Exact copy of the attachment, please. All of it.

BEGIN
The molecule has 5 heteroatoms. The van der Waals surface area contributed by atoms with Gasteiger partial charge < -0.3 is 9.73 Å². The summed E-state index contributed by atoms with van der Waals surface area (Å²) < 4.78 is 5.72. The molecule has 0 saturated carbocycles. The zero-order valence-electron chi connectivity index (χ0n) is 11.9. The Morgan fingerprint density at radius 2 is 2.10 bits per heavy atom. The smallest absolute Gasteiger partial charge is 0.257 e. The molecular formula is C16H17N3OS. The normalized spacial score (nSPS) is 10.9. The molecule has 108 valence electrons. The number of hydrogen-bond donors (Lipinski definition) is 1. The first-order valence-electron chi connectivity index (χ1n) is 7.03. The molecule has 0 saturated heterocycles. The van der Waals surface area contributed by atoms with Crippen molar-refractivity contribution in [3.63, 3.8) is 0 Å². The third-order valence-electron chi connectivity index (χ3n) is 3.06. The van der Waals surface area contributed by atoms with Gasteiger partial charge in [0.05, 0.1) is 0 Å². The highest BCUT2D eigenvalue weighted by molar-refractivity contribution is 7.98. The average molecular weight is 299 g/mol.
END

The molecule has 5 heteroatoms. The van der Waals surface area contributed by atoms with Gasteiger partial charge < -0.3 is 9.73 Å². The summed E-state index contributed by atoms with van der Waals surface area (Å²) < 4.78 is 5.72. The molecule has 0 saturated carbocycles. The zero-order valence-electron chi connectivity index (χ0n) is 11.9. The Morgan fingerprint density at radius 2 is 2.10 bits per heavy atom. The smallest absolute Gasteiger partial charge is 0.257 e. The molecular formula is C16H17N3OS. The normalized spacial score (nSPS) is 10.9. The molecule has 108 valence electrons. The number of hydrogen-bond donors (Lipinski definition) is 1. The first-order valence-electron chi connectivity index (χ1n) is 7.03. The molecule has 0 saturated heterocycles. The van der Waals surface area contributed by atoms with Crippen molar-refractivity contribution in [3.63, 3.8) is 0 Å². The third-order valence-electron chi connectivity index (χ3n) is 3.06. The van der Waals surface area contributed by atoms with Gasteiger partial charge in [0.05, 0.1) is 0 Å². The highest BCUT2D eigenvalue weighted by molar-refractivity contribution is 7.98. The average molecular weight is 299 g/mol.